I may be a keen observer of rules of the road, but I am a scofflaw when it comes to rules of spinning. I do hold to just a very few rules:

  1. Don’t hurt yourself….or anyone else.
  2. If what you are doing results in what you want, then keep doing it.
  3. If you don’t like your results, change what you’re doing. (Yes, Dr. Phil.)
But to “change what you’re doing” can be difficult for some. Just know that it’s not impossible. To change movement habits is just like learning a new movement skill: it requires:

  1. A willingness to change/learn.
  2. Accepting that you will be clumsy, slow, and error-filled at first.
  3. A lot of mindful practice. Be aware. Pay attention. Adjust.
About a year ago, I read a post on Facebook about the issue of double spacing after a period in typing. I learned to type in High School and was taught to double space after a period. That was on a typewriter. Now, computer fonts allow for easy reading of sentences and it is recommended that only one space follow a period.

After 40 years of a well-learned habit, could I change? It took about two months of concerted effort, but now the single space is as natural to me as the double space once was. Two months of awkward hesitations in my typing. And a conscious effort to change. That’s all it took.

I will admit that I relish learning new movements. I trained as a dancer for 20 years. I immersed myself in the neuroscience and biomechanics of movement for another 20. I fundamentally value movement and learning new movements. I can accept that not all folks will have the same attitude about movement. That’s ok with me.

Here’s another perspective on the left v right sided flyer: My friend, Sylvia VM, who is selling the wheel, sent me an email today in which she commented: “Kinda like how to hold chop sticks? It’s about getting the food to your mouth.”

So, whether the flyer is on the right or the left, whether you’re right-handed or left-handed, whether you hold the right hand in front or the left….it’s about spinning fiber into yarn.

Wednesday, December 3, 2014

Used Spinning Wheel for Sale


My friend, Sylvia VM, has several lovely wheels. She even has a Reeves upright castle wheel just like mine. She has too many wheels. And she wants me to help her sell one of them.

She bought a Schacht-Reeves wheel new in 2005. This wheel was made by the Schacht Spindle Company . It’s serial number is #1-0170. It’s got a 24” drive wheel with the flyer on the right, it’s double-treadle, and it’s made of cherry wood. It comes with 2 whorls (for 4 drive ratios), a lazy kate (in ash), the owner’s manual, and 5 bobbins (in cherry). The original orifice hook is missing, but I’m contributing an original Reeves orifice hook (in cherry). The wheel can be used in either double drive or Scotch tension. It is currently set up in Scotch tension.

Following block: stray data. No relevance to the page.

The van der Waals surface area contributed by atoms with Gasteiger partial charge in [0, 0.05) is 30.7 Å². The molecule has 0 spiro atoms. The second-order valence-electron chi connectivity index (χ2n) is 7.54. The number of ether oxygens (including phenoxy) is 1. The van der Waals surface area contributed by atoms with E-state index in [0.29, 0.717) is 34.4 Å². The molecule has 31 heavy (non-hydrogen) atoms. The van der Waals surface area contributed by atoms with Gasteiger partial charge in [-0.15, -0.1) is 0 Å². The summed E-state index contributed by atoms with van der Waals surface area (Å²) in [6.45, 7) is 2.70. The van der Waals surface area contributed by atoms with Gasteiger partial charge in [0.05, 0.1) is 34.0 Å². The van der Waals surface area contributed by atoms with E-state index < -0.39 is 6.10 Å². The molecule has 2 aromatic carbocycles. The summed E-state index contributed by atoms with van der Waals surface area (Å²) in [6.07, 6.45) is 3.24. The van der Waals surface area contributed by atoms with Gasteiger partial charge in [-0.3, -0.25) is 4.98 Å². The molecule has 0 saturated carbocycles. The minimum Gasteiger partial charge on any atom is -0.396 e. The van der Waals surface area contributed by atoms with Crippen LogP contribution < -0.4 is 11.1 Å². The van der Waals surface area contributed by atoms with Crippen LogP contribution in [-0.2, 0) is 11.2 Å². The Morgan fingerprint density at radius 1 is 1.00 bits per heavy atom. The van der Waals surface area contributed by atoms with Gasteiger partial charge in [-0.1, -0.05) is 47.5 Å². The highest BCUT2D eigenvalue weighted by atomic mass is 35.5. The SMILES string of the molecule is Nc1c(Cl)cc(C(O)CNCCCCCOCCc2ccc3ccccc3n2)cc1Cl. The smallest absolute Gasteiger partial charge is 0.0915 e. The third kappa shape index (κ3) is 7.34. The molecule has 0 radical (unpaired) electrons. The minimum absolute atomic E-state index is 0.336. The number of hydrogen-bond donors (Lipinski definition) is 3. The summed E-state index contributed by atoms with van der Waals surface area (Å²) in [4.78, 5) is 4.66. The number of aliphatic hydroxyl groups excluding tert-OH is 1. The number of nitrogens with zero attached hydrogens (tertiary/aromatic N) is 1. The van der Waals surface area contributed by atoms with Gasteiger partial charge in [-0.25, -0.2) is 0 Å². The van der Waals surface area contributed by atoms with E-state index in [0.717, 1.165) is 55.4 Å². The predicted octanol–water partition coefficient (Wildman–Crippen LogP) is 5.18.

This wheel is very handsome, beautifully engineered, and in very good condition. I’ve just oiled it, and put new leaders on all the bobbins. It treadles very smoothly. New, this wheel and extra bobbins would cost about $1600. Sylvia is asking $1000 (other reasonable offers will be considered). I would rather not ship this wheel, but if I did, the buyer would cover shipping and insurance costs. I am willing to drive a bit to deliver or meet. I live in Lake Ann, MI.

If you are interested in buying this wheel, you can contact me at atyler@centurytel.net

A Note on Left Versus Right

When Sylvia ordered the wheel she asked the folks at Schacht whether she should have the flyer on the left (most typical for a Saxony-style wheel) or on the right. They asked her which hand she uses in front, closest to the orifice. She uses her left hand in front. They then suggested she get the wheel with the flyer on the right.

Some folks would argue that the location of the flyer matters, but I don’t agree. Whether you use your left or your right hand forward, or whether you are left or right hand dominant, I think you can get used to – and become skilled with – whatever spinning wheel setup you have. It may take awhile; facility and skill do require practice.

I understand that a spinner might have a preference. I’m ok with that. However, I’m pretty well versed in the scientific literature of neuromotor control and motor learning (MS and PhD), and I know of no evidence that would suggest there is a physiological or mechanical rationale for location of the flyer on a spinning wheel.